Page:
In 1915, the Ottoman Empire started the systematic massacre and extermination of Armenian men, women and children. The genocide was carried out during and after World War I and implemented in two phases: the wholesale killing of the able-bodied male population through massacre and subjection of army conscripts to forced labor, followed by the deportation of women, children, the elderly and the ailing on death marches to the Syrian desert.
Driven forward by military escorts, the deportees were deprived of food and water and subjected to periodic robbery, rape, and massacre. The total number of people killed as a result has been estimated at 1.5 million. After 23 countries recognized the genocide , Turkey still denies its occurrence.
April 24, 1915, Ottoman Empire’s minister of the Interior- Mehmed Talat Bey’s order to deport Armenian notables from the Ottoman Capital in 1915
April 1915, Kharpert (Harput), Ottoman Empire – Armed Ottoman soldiers marching Armenian civilians to a prison in Mezireh
1915, Van Province, Ottoman Empire – Armenian refugees during the siege of Van. According to Ambassador Henry Morgenthau, “These people were torn from their homes almost without warning, and started marching toward the desert. Thousands of children and women as well as men died on these forced journeys, not only from hunger and exposure, but also from the inhuman cruelty of their guards.”
July 16, 1915, official telegram sent by United States ambassador, Henry Morgenthau, to the Ottoman Empire from 1913-1916 – In this telegram he describes the process as a “race extermination” regarding what was taking place to the Armenians.
December 15, 1915, New York times – Article published in the New York Times discussing “the policy of extermination.”
1916, Aleppo Square – Armenian doctors hanged in Aleppo Square.
Paul Wolff- Metternich, German Ambassador to the Ottoman Empire, 1915-1916 – Unlike most of his companions in the German consulate, Metternich openly condemned the Turkish and German governments for collaborating and conspiring against the Armenians. He was particularly bothered by the German media which he accused of encouraging the ongoing measures against Armenians. He was quoted as saying, “Their successes are due to our work, to our officers, to our cannons and to our money. Without our help, the inflated frog is bound to collapse”. Metternich was among the few German diplomats in the Ottoman Empire who openly held Talat Pasha responsible for the massacres, accusing him of being “the soul of the Armenian persecutions.”
1916, Diyarbakir – This is a first hand account of the Armenian Genocide written by a Syrian who had been a Turkish official for three and a half years. His accounts tell of the worst of humanity, and also of the noblest. The noble include families who courageously support each other in the face of death, and Turks who refuse to follow orders to kill, knowing that they shall be executed themselves for their defiance.
1918, Armenian Provinces in the Ottoman Empire – This image depicts Armenians killed during the Armenian Genocide as described by Ambassador Henry Morgenthau. He explained that such scenes were common all over the Armenian provinces in several forms including massacres, starvation and exhaustion. He added that “the Turkish policy was that of extermination under the guise of deportation.”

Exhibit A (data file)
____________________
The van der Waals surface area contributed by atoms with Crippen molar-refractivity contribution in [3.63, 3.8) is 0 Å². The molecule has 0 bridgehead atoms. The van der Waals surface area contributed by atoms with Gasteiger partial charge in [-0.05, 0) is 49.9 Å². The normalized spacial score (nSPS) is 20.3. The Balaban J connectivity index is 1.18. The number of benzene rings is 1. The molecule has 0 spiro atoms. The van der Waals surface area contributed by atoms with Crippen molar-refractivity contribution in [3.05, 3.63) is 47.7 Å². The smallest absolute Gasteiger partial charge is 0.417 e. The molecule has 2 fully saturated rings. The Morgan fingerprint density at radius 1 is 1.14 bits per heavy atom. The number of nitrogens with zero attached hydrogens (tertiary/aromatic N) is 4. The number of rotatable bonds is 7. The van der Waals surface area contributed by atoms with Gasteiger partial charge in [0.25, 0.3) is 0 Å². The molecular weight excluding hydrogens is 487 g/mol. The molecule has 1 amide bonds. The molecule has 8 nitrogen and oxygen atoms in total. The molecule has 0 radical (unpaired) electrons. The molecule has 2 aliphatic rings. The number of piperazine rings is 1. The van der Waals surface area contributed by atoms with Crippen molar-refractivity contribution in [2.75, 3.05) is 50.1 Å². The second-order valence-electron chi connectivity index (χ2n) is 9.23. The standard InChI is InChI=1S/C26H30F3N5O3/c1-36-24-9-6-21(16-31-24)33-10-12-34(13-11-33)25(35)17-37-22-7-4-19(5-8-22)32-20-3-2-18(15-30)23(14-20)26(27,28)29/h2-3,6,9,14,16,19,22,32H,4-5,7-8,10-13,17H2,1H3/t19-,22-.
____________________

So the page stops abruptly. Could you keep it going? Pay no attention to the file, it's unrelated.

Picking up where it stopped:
Reshid Akif Pasha, Vali of Sivas -Council of State- Cabinet Minister in the Ottoman government, is known for providing important testimony during a session of the Ottoman parliament on November 21, 1918. The speech had outlined the process in which official statements made use of vague terminology when ordering deportation only to be clarified by special orders ordering “massacres” sent directly from the Committee of Union and Progress headquarters and oftentimes the residence of Talat Pasha himself.
James Harbord, Lieutenant General in the U.S. Army, was sent to the Caucasus to lead an American Military Mission to Armenia in order to provide detailed information about the country to the United States. Upon returning to the United States, Harbord wrote the Conditions in the Near East: Report of the American Military Mission to Armenia, which was a summary of the expedition that provided various details of the mission. The report includes maps, statistics, and a historical analyses of the country and its population. In addition to such details, Harbord collected evidence and information regarding the massacres of Armenians and was an eyewitness to them.
Armin Wegner was a German soldier and medic in World War I, a prolific author, and a human rights activist. Stationed in the Ottoman Empire during World War I, Wegner was a witness to the Armenian Genocide and the photographs he took documenting the plight of the Armenians today “comprises the core of witness images of the Genocide.” Wegner protested against the atrocities perpetrated by the Ottoman government against the Armenian people in an open letter, published in the Berliner Tageblatt, submitted to American President Woodrow Wilson at the peace conference of 1919. The letter made a case for the creation of an independent Armenian state.
Also in 1919, Wegner published Der Weg Ohne Heimkehr (The Road of No Return), a collection of letters he had written during what he deemed the “martyrdom” (Martyrium) of the Anatolian Armenians.
August 22, 1939, Adolf Hitler’s Quote Regarding the Armenian Genocide